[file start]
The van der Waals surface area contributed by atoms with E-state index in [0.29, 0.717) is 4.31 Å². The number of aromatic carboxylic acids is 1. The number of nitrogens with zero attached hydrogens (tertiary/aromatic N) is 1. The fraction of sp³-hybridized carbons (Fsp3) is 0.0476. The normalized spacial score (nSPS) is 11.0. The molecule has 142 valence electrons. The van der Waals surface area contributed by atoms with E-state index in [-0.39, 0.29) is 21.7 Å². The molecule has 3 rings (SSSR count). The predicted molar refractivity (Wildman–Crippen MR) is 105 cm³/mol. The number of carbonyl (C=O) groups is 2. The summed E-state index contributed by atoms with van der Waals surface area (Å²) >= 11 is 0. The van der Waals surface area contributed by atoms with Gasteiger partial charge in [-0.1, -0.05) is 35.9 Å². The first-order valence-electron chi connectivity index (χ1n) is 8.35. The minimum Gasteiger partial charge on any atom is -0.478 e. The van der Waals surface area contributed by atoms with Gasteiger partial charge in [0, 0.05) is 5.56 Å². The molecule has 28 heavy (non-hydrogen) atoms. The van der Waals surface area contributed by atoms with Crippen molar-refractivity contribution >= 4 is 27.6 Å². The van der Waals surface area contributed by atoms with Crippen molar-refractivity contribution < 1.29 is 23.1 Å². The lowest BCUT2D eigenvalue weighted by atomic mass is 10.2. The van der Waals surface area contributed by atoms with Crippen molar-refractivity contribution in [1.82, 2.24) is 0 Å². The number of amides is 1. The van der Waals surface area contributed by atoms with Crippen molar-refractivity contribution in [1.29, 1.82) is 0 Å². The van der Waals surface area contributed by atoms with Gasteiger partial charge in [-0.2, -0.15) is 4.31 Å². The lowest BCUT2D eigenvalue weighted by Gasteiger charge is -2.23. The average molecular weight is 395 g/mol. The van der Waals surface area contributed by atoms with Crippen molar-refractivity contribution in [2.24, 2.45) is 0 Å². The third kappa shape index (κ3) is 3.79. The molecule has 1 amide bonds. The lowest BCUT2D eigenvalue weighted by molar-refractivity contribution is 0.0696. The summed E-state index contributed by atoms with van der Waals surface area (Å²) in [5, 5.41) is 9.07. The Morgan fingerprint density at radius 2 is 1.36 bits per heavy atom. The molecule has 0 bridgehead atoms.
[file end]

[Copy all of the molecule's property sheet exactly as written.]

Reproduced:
The van der Waals surface area contributed by atoms with E-state index in [0.29, 0.717) is 4.31 Å². The number of aromatic carboxylic acids is 1. The number of nitrogens with zero attached hydrogens (tertiary/aromatic N) is 1. The fraction of sp³-hybridized carbons (Fsp3) is 0.0476. The normalized spacial score (nSPS) is 11.0. The molecule has 142 valence electrons. The van der Waals surface area contributed by atoms with E-state index in [-0.39, 0.29) is 21.7 Å². The molecule has 3 rings (SSSR count). The predicted molar refractivity (Wildman–Crippen MR) is 105 cm³/mol. The number of carbonyl (C=O) groups is 2. The summed E-state index contributed by atoms with van der Waals surface area (Å²) >= 11 is 0. The van der Waals surface area contributed by atoms with Gasteiger partial charge in [-0.1, -0.05) is 35.9 Å². The first-order valence-electron chi connectivity index (χ1n) is 8.35. The minimum Gasteiger partial charge on any atom is -0.478 e. The van der Waals surface area contributed by atoms with Gasteiger partial charge in [0, 0.05) is 5.56 Å². The molecule has 28 heavy (non-hydrogen) atoms. The van der Waals surface area contributed by atoms with Crippen molar-refractivity contribution >= 4 is 27.6 Å². The van der Waals surface area contributed by atoms with Crippen molar-refractivity contribution < 1.29 is 23.1 Å². The lowest BCUT2D eigenvalue weighted by atomic mass is 10.2. The van der Waals surface area contributed by atoms with Crippen molar-refractivity contribution in [1.82, 2.24) is 0 Å². The number of amides is 1. The van der Waals surface area contributed by atoms with Crippen molar-refractivity contribution in [1.29, 1.82) is 0 Å². The van der Waals surface area contributed by atoms with Gasteiger partial charge in [-0.2, -0.15) is 4.31 Å². The lowest BCUT2D eigenvalue weighted by Gasteiger charge is -2.23. The average molecular weight is 395 g/mol. The van der Waals surface area contributed by atoms with Crippen molar-refractivity contribution in [2.24, 2.45) is 0 Å². The third kappa shape index (κ3) is 3.79. The molecule has 1 amide bonds. The lowest BCUT2D eigenvalue weighted by molar-refractivity contribution is 0.0696. The summed E-state index contributed by atoms with van der Waals surface area (Å²) in [5, 5.41) is 9.07. The Morgan fingerprint density at radius 2 is 1.36 bits per heavy atom. The molecule has 0 bridgehead atoms.